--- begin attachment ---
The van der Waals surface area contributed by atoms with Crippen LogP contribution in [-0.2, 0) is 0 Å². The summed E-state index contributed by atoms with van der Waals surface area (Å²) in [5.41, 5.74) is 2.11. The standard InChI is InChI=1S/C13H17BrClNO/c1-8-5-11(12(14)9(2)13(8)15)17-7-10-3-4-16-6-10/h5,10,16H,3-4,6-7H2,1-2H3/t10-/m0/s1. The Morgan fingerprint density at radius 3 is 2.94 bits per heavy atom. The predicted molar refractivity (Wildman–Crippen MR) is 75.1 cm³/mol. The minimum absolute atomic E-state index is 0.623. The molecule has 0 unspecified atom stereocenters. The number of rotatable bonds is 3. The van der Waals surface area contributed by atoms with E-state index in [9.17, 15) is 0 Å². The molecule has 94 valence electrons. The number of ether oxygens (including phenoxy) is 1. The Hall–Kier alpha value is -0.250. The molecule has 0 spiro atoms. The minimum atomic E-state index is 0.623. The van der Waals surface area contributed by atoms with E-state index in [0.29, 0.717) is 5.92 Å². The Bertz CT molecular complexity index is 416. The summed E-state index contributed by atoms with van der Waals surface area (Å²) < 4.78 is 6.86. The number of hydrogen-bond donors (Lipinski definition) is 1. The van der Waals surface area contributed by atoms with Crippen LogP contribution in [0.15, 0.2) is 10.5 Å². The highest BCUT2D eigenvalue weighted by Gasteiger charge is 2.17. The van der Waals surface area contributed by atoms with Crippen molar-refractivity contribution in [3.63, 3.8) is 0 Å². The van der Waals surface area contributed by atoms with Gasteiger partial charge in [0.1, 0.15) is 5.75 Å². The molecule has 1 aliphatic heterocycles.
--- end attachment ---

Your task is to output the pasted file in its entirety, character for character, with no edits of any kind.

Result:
The van der Waals surface area contributed by atoms with Crippen LogP contribution in [-0.2, 0) is 0 Å². The summed E-state index contributed by atoms with van der Waals surface area (Å²) in [5.41, 5.74) is 2.11. The standard InChI is InChI=1S/C13H17BrClNO/c1-8-5-11(12(14)9(2)13(8)15)17-7-10-3-4-16-6-10/h5,10,16H,3-4,6-7H2,1-2H3/t10-/m0/s1. The Morgan fingerprint density at radius 3 is 2.94 bits per heavy atom. The predicted molar refractivity (Wildman–Crippen MR) is 75.1 cm³/mol. The minimum absolute atomic E-state index is 0.623. The molecule has 0 unspecified atom stereocenters. The number of rotatable bonds is 3. The van der Waals surface area contributed by atoms with E-state index in [9.17, 15) is 0 Å². The molecule has 94 valence electrons. The number of ether oxygens (including phenoxy) is 1. The Hall–Kier alpha value is -0.250. The molecule has 0 spiro atoms. The minimum atomic E-state index is 0.623. The van der Waals surface area contributed by atoms with E-state index in [0.29, 0.717) is 5.92 Å². The Bertz CT molecular complexity index is 416. The summed E-state index contributed by atoms with van der Waals surface area (Å²) < 4.78 is 6.86. The number of hydrogen-bond donors (Lipinski definition) is 1. The van der Waals surface area contributed by atoms with Crippen LogP contribution in [0.15, 0.2) is 10.5 Å². The highest BCUT2D eigenvalue weighted by Gasteiger charge is 2.17. The van der Waals surface area contributed by atoms with Crippen molar-refractivity contribution in [3.63, 3.8) is 0 Å². The van der Waals surface area contributed by atoms with Gasteiger partial charge in [0.1, 0.15) is 5.75 Å². The molecule has 1 aliphatic heterocycles.